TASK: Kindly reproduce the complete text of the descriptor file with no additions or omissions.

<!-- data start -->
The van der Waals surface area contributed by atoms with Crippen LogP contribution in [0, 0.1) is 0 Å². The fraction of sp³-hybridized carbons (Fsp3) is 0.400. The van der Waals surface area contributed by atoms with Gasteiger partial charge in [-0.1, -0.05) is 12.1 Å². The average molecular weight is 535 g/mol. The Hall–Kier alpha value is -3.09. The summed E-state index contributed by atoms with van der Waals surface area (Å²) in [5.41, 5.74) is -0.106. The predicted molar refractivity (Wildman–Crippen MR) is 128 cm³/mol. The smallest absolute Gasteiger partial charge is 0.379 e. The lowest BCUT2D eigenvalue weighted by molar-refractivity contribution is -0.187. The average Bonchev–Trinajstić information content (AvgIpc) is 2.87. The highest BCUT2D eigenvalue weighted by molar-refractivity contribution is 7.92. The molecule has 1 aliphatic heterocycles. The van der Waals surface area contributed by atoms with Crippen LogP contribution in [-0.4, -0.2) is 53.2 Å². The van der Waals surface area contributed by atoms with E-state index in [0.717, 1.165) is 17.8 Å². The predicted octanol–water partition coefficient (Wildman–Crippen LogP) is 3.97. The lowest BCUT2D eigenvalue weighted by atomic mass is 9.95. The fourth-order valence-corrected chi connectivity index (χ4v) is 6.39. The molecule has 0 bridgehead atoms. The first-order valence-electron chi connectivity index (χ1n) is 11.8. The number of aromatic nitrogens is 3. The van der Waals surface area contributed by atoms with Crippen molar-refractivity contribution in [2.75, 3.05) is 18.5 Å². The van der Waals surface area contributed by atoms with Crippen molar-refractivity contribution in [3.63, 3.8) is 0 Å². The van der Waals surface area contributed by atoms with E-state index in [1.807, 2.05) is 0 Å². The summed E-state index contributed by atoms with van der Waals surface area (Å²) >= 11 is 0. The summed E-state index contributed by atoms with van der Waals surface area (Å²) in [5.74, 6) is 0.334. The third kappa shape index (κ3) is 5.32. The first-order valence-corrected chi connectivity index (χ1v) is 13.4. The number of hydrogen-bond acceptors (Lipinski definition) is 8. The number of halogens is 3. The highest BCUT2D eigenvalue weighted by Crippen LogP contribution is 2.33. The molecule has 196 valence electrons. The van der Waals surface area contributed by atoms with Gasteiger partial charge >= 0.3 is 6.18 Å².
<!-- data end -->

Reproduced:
The van der Waals surface area contributed by atoms with Crippen LogP contribution in [0, 0.1) is 0 Å². The fraction of sp³-hybridized carbons (Fsp3) is 0.400. The van der Waals surface area contributed by atoms with Gasteiger partial charge in [-0.1, -0.05) is 12.1 Å². The average molecular weight is 535 g/mol. The Hall–Kier alpha value is -3.09. The summed E-state index contributed by atoms with van der Waals surface area (Å²) in [5.41, 5.74) is -0.106. The predicted molar refractivity (Wildman–Crippen MR) is 128 cm³/mol. The smallest absolute Gasteiger partial charge is 0.379 e. The lowest BCUT2D eigenvalue weighted by molar-refractivity contribution is -0.187. The average Bonchev–Trinajstić information content (AvgIpc) is 2.87. The highest BCUT2D eigenvalue weighted by molar-refractivity contribution is 7.92. The molecule has 1 aliphatic heterocycles. The van der Waals surface area contributed by atoms with Crippen LogP contribution in [-0.4, -0.2) is 53.2 Å². The van der Waals surface area contributed by atoms with E-state index in [0.717, 1.165) is 17.8 Å². The predicted octanol–water partition coefficient (Wildman–Crippen LogP) is 3.97. The lowest BCUT2D eigenvalue weighted by atomic mass is 9.95. The fourth-order valence-corrected chi connectivity index (χ4v) is 6.39. The molecule has 0 bridgehead atoms. The first-order valence-electron chi connectivity index (χ1n) is 11.8. The number of aromatic nitrogens is 3. The van der Waals surface area contributed by atoms with Crippen molar-refractivity contribution in [2.75, 3.05) is 18.5 Å². The van der Waals surface area contributed by atoms with Crippen molar-refractivity contribution in [3.63, 3.8) is 0 Å². The van der Waals surface area contributed by atoms with E-state index in [1.807, 2.05) is 0 Å². The summed E-state index contributed by atoms with van der Waals surface area (Å²) >= 11 is 0. The summed E-state index contributed by atoms with van der Waals surface area (Å²) in [5.74, 6) is 0.334. The third kappa shape index (κ3) is 5.32. The first-order valence-corrected chi connectivity index (χ1v) is 13.4. The number of hydrogen-bond acceptors (Lipinski definition) is 8. The number of halogens is 3. The highest BCUT2D eigenvalue weighted by Crippen LogP contribution is 2.33. The molecule has 196 valence electrons. The van der Waals surface area contributed by atoms with Gasteiger partial charge >= 0.3 is 6.18 Å².